EEM: Trade War, US Dollar, and a ‘Golden’ Opportunity



In November so far, the iShares MSCI Emerging Markets ETF (EEM) has risen 0.9%. Early this month, optimism surrounding US-China trade talks may have supported emerging market equities. Yesterday, however, the Shanghai Composite Index fell 0.8%. Rising pessimism about Phase 1 of the US-China trade deal may have driven the decline. EEM has the highest exposure to China.

To learn more, please read Is Phase One of the US-China Trade Deal in Trouble?

Article continues below advertisement

EEM’s exposure in China and other markets

EEM has exposure of around 32.1% to Chinese equities. Alibaba (BABA), Taiwan Semiconductor Manufacturing Company, and Tencent Holdings constitute around 4.7%, 4.5%, and 4.3% of EEM’s total portfolio, respectively. Furthermore, the ETF has exposures of 12.4%, 12.1%, and 8.7%, respectively, to South Korea, Taiwan, and India. It also holds mid- and large-cap stocks from countries including Mexico, Indonesia, and Malaysia.

Emerging market PMI

In October, China’s Caixin Manufacturing PMI (purchasing managers’ index) was at 51.7, higher than expected by a Reuters poll. However, the country’s official PMI was below 50. A reading of above 50 indicates expansion in manufacturing activity. Read US and China PMIs Diverge: What’s Really Happening? to know more.

Last month, India’s IHS Markit manufacturing PMI was at 50.6 compared to Reuters’s consensus of 51.8. In fact, it was at its lowest reading in the last two years. Moody’s also recently downgraded India’s credit rating outlook. The country’s economic growth is sagging near multiyear lows. A further slowdown in the Indian economy could adversely affect EEM. While India is expected to benefit from the US-China trade war, not many US companies operating in China have shown their willingness to shift operations there.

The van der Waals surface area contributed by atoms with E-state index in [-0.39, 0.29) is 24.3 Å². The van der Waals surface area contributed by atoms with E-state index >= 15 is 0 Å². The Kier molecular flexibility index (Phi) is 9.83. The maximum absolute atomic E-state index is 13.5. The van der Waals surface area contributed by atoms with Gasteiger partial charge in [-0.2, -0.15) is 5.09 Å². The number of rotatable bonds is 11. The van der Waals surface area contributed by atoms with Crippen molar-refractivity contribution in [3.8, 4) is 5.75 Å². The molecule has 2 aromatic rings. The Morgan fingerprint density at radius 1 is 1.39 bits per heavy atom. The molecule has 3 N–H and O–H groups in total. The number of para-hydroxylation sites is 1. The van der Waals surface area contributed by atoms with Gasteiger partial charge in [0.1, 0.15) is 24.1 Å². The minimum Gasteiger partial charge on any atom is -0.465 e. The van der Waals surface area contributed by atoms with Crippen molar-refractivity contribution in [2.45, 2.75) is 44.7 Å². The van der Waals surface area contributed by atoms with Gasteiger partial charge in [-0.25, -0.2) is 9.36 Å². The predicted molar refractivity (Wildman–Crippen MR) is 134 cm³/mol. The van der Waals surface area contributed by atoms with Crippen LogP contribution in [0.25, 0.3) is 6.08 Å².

Article continues below advertisement

The US dollar has strengthened in 2019

In 2019 so far, the US dollar has strengthened by 0.6%. Several emerging market currencies have weakened against the dollar this year. According to CME’s FedWatch tool, there’s a 97.8% probability that the Fed will keep interest rates unchanged in next month’s meeting. Moreover, until March, traders don’t expect more rate cuts by the Fed. Usually, if a central bank reduces interest rates, the domestic currency falls compared to foreign currencies. Similarly, a hawkish central bank might push the domestic currency higher than its foreign counterparts.

Weaker emerging market currencies are a double-edged sword. On the one hand, a weaker currency makes fresh dollar investments more attractive. On the other, the dollar value of an existing investment in an emerging market falls when its currency depreciates. President Donald Trump prefers a weaker US dollar, as it supports exports. The Trump administration labeled China an official currency manipulator in August after the Chinese yuan tumbled against the US dollar. EEM also came under pressure in August amid escalation in the US-China trade war.

EEM’s 20-day average may signify short-term weakness

Yesterday, EEM was trading 2.1%, 3.1%, and 2% above its 50-day, 100-day, and 200-day moving averages, respectively. However, it was trading 0.4% below its 20-day moving average. If its price stays below its 20-day moving average, it could see short-term weakness. Its 50-day moving average is on par with its 200-day moving average. In August, amid the trade war’s escalation, its 50-day moving average fell below its 200-day moving average. 

Technically, when a 50-day moving average moves decisively above a 200-day moving average, it’s called a “golden cross.” Usually, it’s considered a positive development for a stock.


More From Market Realist